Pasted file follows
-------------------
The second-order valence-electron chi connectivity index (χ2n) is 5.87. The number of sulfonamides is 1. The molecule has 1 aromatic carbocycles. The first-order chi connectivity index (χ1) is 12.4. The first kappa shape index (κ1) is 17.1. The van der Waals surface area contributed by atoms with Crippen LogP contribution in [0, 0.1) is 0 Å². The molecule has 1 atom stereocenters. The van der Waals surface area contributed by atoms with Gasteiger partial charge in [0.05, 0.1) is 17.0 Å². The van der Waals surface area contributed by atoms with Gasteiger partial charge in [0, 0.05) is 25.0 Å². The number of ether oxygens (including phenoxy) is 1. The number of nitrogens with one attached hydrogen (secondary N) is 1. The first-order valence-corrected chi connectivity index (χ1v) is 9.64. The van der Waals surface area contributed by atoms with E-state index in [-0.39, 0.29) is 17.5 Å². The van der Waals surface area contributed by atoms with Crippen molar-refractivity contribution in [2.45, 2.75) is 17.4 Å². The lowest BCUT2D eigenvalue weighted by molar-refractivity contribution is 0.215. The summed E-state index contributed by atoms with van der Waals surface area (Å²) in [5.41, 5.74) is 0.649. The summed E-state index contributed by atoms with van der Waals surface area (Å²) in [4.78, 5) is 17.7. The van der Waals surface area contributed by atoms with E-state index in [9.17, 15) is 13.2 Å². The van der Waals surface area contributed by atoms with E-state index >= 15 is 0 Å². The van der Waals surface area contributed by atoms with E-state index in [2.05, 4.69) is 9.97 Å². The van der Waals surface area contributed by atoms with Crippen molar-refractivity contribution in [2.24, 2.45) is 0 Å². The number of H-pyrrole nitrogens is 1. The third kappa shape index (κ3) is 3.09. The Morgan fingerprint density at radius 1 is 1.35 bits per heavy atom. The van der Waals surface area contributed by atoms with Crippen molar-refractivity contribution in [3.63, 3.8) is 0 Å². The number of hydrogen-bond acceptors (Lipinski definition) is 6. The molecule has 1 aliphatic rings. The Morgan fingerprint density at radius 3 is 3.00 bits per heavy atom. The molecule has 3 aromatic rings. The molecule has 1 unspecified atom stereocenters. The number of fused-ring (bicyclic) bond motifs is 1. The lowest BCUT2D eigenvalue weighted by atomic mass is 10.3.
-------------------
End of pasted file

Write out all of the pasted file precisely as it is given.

The second-order valence-electron chi connectivity index (χ2n) is 5.87. The number of sulfonamides is 1. The molecule has 1 aromatic carbocycles. The first-order chi connectivity index (χ1) is 12.4. The first kappa shape index (κ1) is 17.1. The van der Waals surface area contributed by atoms with Crippen LogP contribution in [0, 0.1) is 0 Å². The molecule has 1 atom stereocenters. The van der Waals surface area contributed by atoms with Gasteiger partial charge in [0.05, 0.1) is 17.0 Å². The van der Waals surface area contributed by atoms with Gasteiger partial charge in [0, 0.05) is 25.0 Å². The number of ether oxygens (including phenoxy) is 1. The number of nitrogens with one attached hydrogen (secondary N) is 1. The first-order valence-corrected chi connectivity index (χ1v) is 9.64. The van der Waals surface area contributed by atoms with E-state index in [-0.39, 0.29) is 17.5 Å². The van der Waals surface area contributed by atoms with Crippen molar-refractivity contribution in [2.45, 2.75) is 17.4 Å². The lowest BCUT2D eigenvalue weighted by molar-refractivity contribution is 0.215. The summed E-state index contributed by atoms with van der Waals surface area (Å²) in [5.41, 5.74) is 0.649. The summed E-state index contributed by atoms with van der Waals surface area (Å²) in [4.78, 5) is 17.7. The van der Waals surface area contributed by atoms with E-state index in [9.17, 15) is 13.2 Å². The van der Waals surface area contributed by atoms with E-state index >= 15 is 0 Å². The van der Waals surface area contributed by atoms with E-state index in [2.05, 4.69) is 9.97 Å². The van der Waals surface area contributed by atoms with Crippen molar-refractivity contribution in [2.24, 2.45) is 0 Å². The number of H-pyrrole nitrogens is 1. The third kappa shape index (κ3) is 3.09. The Morgan fingerprint density at radius 1 is 1.35 bits per heavy atom. The van der Waals surface area contributed by atoms with Crippen molar-refractivity contribution in [3.63, 3.8) is 0 Å². The number of hydrogen-bond acceptors (Lipinski definition) is 6. The molecule has 1 aliphatic rings. The Morgan fingerprint density at radius 3 is 3.00 bits per heavy atom. The molecule has 3 aromatic rings. The molecule has 1 unspecified atom stereocenters. The number of fused-ring (bicyclic) bond motifs is 1. The lowest BCUT2D eigenvalue weighted by atomic mass is 10.3.